Most individuals interested in education would say there is nothing more significant than reading to your child. True, but this is only part of the process of classical training. In preparation and continuation for a classical education, there is more you can do with your child.
At a young age, children can comprehend stories and dialog on a level much deeper than general comprehension. Examples of general comprehension questions would be, "What color was the wagon? Who was pulling the wagon? Where was she going?" These questions are directed at listening rather than understanding. A child can give details of stories from listening and still miss the flow of the story by not connecting the dots.
Do you realize that you bring your little bright-eyed, rosy-cheeked child to school in the fifth year of his/her life with major abstract concepts already well established? All kindergarteners know the concepts of fair, honest, evil, wise, trust, right, wicked, etc. This truth flies in the face of the modern educational model of teaching children the "concrete to the abstract" which says, we teach concrete concepts in elementary school and move on to the abstract concepts in middle/upper school.
So, take your reading time with your child to the next level and watch it flow in to many areas of your time together! To begin, have your child retell what you have read to him. This assures general comprehension and understanding. The objective is to totally engage your child by asking questions and leading their thinking. The goal is to teach them to approach everything with questions.
"The Princess and the Pea" is a fairy tale with which most are familiar and will serve as an illustration of how to engage children at the level of understanding the story as a whole. After reading the story and retelling, ask your child questions like " Was the prince right to hold out for a ‘real’ princess? Was the queen mean when she made the supposed princess sleep on a pea in order to test her? Was the queen actually kind because she did not slam the castle door in the rag soaked princess’ face?" The questioning could go on or stop after just one question because the resulting dialog was significant.
Always look for opportunities to ask questions. At school, your child is in a group, so stories work well. But, as parents, you have more opportunities because you are one on one. Ask them questions about sermons, newspaper articles, things friends say, movies, relationships, etc. Because we live in a word created by God with purpose about it, the whole world is your classroom!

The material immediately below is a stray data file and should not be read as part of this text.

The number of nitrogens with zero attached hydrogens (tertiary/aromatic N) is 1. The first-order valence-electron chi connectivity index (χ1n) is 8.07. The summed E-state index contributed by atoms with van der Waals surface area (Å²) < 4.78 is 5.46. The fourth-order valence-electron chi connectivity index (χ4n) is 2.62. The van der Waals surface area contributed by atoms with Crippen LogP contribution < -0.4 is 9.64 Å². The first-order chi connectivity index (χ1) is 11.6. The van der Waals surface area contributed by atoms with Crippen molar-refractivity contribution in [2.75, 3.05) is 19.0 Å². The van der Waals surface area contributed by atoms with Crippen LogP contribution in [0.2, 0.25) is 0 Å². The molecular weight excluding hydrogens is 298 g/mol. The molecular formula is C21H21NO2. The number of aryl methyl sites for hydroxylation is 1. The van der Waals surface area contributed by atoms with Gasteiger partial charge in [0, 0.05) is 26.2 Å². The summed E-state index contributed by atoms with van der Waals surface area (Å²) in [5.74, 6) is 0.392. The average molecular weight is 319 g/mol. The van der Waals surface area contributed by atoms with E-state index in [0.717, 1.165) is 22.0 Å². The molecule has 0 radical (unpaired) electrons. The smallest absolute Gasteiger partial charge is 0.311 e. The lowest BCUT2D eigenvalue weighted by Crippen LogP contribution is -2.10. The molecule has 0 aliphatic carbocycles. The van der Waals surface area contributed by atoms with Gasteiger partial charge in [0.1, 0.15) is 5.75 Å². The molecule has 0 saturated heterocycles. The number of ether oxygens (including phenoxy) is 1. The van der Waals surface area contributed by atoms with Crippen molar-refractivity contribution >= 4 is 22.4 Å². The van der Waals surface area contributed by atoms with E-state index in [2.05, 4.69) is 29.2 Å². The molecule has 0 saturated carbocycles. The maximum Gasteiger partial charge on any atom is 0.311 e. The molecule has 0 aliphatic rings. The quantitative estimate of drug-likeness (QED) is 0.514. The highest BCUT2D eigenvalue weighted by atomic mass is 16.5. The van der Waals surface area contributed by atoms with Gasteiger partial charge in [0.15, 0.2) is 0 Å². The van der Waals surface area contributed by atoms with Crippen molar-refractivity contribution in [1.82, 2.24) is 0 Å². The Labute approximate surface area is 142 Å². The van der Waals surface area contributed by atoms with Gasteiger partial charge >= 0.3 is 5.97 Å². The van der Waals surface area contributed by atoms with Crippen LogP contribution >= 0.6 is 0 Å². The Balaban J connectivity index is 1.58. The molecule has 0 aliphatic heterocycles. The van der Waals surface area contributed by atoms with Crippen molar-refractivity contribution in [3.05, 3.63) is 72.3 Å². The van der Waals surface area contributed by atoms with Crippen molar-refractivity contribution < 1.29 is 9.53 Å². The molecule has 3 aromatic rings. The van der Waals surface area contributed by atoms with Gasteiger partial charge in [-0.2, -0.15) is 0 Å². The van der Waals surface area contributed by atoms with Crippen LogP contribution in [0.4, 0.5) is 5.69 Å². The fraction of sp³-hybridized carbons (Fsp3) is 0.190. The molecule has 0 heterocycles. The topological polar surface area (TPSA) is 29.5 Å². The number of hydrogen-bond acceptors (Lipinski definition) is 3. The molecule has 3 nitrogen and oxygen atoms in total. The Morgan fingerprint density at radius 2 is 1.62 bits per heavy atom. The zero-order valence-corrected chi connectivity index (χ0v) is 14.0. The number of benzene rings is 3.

Keep in mind that the answers are important to the children but the questions are the goal. This kind of dialog teaches the children HOW to question. This is significant because new ideas and concepts lead many children to mental shutdown. Most children are simply not engaged at this level. When a child learns to ask questions, new ideas will be approached with excitement rather than fear because the child knows what to do…QUESTION!
Be encouraged. You are equipped to work with your child. God gave each of us an imagination that gives us the ability to question. Imagination is the way we learn, understand and relate. It is why in third grade the teacher can teach passionately about Ancient Greece and Rome without actually having lived at that time or even traveled there. Imagination is why in sixth grade the entire class can be thinking like rabbits while teaching Watership Down.
If reading helps develop the imagination, then questioning sharpens it. If we fail here, the imagination becomes dull. We then lose the ability to deeply develop language which is the drive in lower school.
It is here in the younger grades where the habits of the mind are solidified. As the student grows and matures, the Classical education builds on early skill development to hone the ability of the student to discern truth and virtue and to recognize beauty and to stimulate wonder. In the middle school years formal logic gives structure to discernment by providing tools for delineating what is valid from what is invalid. In the Upper School, students learn to synthesize all that they have learned and to master the art of persuasive, valid (Logic), and winsome argument equipping them to defend what is true.
Begin with reading and questions and you begin the journey of a Classical Christian education. Talk, read, ponder, question, study, be right, be wrong, reason, explore, agree, disagree, investigate, learn, and contemplate with your child... and if you would like a partner in your efforts, please come visit our school to learn more.